Statistical analysis

The Student’s t-test was used for analyses of continuous variables and Pearson χ2 test or Fisher’s exact test was used for the analyses of categorical variables. Continuous variables were described as mean ± standard deviation (SD) and categorical variables were summarized as frequencies and percentages (%). A univariate logistic regression analysis was performed to determine the association of poor outcome with factors and characteristics associated to aSAH with IVH. A multivariate logistic regression analysis was performed for variables with an unadjusted effect, and p values <0.05 in the univariate analysis was used to determine independent associations between poor outcome and characteristics of aSAH with IVH. The threshold value for the cut-off point of the continuous variable among the outcome predictors for aSAH with IVH was determined using the receiver operating characteristics (ROC) analysis, and the diagnostic performance of the each variable was assessed. Pearson’s rank correlation coefficient was used to extrapolate the relationships between the continuous variable among the outcome predictors and IVH CCR. All p values <0.05 were considered statistically significant. All statistical analyses were performed using SPSS Statistics 23.0 (IBM Corp., Amonk, NY, USA).

Results

Outcome predictors for aneurysmal subarachnoid hemorrhage with intraventricular hemorrhage

Among the 67 patients, poor outcome was observed in 29 (43.3%) patients. A comparison of the good outcome group and the poor outcome group indicated no significant differences in baseline characteristics of the patients besides age (Table 1). The univariate analysis revealed that old age (p<0.001), higher initial H-H grade (p<0.001), presence of delayed infarction (p=0.03), and presence of shunt-dependent hydrocephalus (p=0.004) were significantly associated with poor functional outcome. However, sex, SAH thickness, location of aneurysm, and DIND were not significantly related to poor functional outcome. The initial mGS of the poor outcome group was higher than that of the good outcome group (16.8± 5.7 vs. 10.6± 5.4, p<0.001). The IVH CCR in the poor outcome group was lower than that in the good outcome group (28.3± 24.0 vs. 67.4± 29.1, p<0.001). The multivariable analysis revealed that old age (odds ratio [OR], 1.561; 95% confidence interval [CI], 1.126–2.162; p=0.007), higher initial H-H grade (OR, 227.296; 95% CI 1.715–30119.199; p=0.030), and presence of delayed infarct (OR, 5310.632; 95% CI 3.209–8788298.374; p=0.023) were independent predictors of poor outcome. Additionally, a higher initial mGS (OR, 1.632; 95% CI, 1.015–2.622; p=0.043) and low rate of IVH CCR (OR, 0.941; 95% CI, 0.890–0.994; p=0.029) were independent predictors of unfavorable functional outcome. These results are summarized in Table 2.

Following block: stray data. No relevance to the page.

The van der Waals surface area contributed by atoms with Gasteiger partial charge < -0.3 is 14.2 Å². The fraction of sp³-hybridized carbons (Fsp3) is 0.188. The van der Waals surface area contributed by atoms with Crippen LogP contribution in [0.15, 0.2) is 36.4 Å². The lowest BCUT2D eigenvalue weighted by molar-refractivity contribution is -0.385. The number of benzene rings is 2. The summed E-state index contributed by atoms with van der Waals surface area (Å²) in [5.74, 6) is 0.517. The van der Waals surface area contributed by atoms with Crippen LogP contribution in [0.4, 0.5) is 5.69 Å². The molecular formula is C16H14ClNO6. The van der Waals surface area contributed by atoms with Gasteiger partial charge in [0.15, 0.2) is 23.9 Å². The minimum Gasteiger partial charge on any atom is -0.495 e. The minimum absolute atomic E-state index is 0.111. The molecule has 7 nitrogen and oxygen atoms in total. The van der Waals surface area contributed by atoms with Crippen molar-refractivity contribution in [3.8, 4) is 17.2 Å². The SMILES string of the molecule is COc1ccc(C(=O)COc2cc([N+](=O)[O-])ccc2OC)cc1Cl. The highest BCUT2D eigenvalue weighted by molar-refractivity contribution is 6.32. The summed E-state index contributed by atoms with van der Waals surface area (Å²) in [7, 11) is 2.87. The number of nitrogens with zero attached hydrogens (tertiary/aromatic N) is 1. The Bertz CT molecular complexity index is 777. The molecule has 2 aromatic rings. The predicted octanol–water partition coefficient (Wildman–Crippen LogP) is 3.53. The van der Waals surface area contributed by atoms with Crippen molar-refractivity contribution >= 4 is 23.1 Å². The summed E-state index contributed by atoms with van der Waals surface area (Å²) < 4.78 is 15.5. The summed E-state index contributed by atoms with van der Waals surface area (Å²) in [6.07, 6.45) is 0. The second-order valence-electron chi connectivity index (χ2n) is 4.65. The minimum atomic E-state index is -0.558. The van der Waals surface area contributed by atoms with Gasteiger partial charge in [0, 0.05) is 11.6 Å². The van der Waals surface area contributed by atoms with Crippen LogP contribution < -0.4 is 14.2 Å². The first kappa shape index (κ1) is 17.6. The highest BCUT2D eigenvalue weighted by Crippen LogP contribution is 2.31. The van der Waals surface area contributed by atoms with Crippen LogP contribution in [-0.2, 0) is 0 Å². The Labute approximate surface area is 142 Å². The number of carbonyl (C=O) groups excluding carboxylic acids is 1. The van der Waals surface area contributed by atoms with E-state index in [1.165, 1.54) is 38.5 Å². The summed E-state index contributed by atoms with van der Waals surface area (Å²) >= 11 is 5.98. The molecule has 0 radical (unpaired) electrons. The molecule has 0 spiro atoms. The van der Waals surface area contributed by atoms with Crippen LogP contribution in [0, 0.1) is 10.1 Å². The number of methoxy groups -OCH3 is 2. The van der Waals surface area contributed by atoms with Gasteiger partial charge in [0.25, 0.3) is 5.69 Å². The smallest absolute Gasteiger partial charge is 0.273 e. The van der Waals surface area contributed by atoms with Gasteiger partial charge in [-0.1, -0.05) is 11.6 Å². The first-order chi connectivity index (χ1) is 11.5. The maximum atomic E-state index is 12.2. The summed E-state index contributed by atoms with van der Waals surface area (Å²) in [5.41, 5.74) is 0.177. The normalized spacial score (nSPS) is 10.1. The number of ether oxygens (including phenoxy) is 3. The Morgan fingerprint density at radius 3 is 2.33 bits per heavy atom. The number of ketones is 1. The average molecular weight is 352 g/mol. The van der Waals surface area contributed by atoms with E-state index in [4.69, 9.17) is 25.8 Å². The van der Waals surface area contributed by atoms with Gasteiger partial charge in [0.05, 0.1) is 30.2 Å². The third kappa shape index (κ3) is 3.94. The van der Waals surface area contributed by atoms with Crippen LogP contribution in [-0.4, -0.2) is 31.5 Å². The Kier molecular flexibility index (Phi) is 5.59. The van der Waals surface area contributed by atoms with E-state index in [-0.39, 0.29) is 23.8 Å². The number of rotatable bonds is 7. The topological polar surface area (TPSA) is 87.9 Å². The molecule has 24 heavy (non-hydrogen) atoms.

Table 1 Comparison of baseline characteristics between two groups
Table 2 Univariate and multivariable analysis of risk factors for poor functional outcomes after aneurysmal subarachnoid hemorrhage with intraventricular hemorrhage

Associations of outcome predictors and functional outcomes of aneurysmal subarachnoid hemorrhage with intraventricular hemorrhage

The ROC curve for the cut-off value of the IVH CCR showed an area under the curve (AUC) of 0.838 (Fig. 2a). The cut-off value of the IVH CCR was determined to be 36.27%, for which the sensitivity and specificity were 84.2% and 75.9% respectively. The ROC curve for the initial mGS for the prediction of poor outcome in aSAH with IVH showed an AUC of 0.787 (Fig. 2b). The cut-off value of the initial mGS was determined to be 13.5, for which the sensitivity and specificity were 75.9% and 68.4% respectively. Pearson’s rank correlation coefficient was used to extrapolate the relationships between initial mGS (Fig. 3a), age (Fig. 3b), and IVH CCR. The correlation test revealed a negative correlation for both initial mGS (r=-0.422, p<0.001) and age (r=-0.336, p<0.001) with IVH CCR.

Fig. 2
figure 2

The ROC curve of the IVH CCR and the initial mGS for the outcome prediction. (a) The cut-off value of the IVH CCR was 36.27% (AUC 0.838, P< 0.001). (b) The cut-off value of the initial mGS was 13.5 (AUC 0.787, P < 0.001). ROC receiver operating characteristic; IVH intraventricular hemorrhage; CCR intraventricular clot clearance rate; mGS modified Graeb score; AUC area under the curve

Fig. 3
figure 3

Correlation of (a) initial mGS, (b) age, and IVH CCR. A negative correlation was noted for both initial mGS (r=-0.422, p<0.001) and age (r=-0.336, p<0.001) with IVH CCR. mGS modified Graeb score; IVH intraventricular hemorrhage; CCR intraventricular clot clearance rate

Discussion

In this observational cohort of 67 patients with aSAH and IVH, it was found that a low rate of IVH CCR independently predicted unfavorable functional outcome in patients with aSAH and IVH along with old age, higher initial H-H grade, presence of delayed infarction, and higher initial mGS. Furthermore, initial mGS was found to be negatively correlated with IVH CCR. These results suggest that not only initial IVH volume or density but also IVH CCR is related to the functional outcome in aSAH with IVH.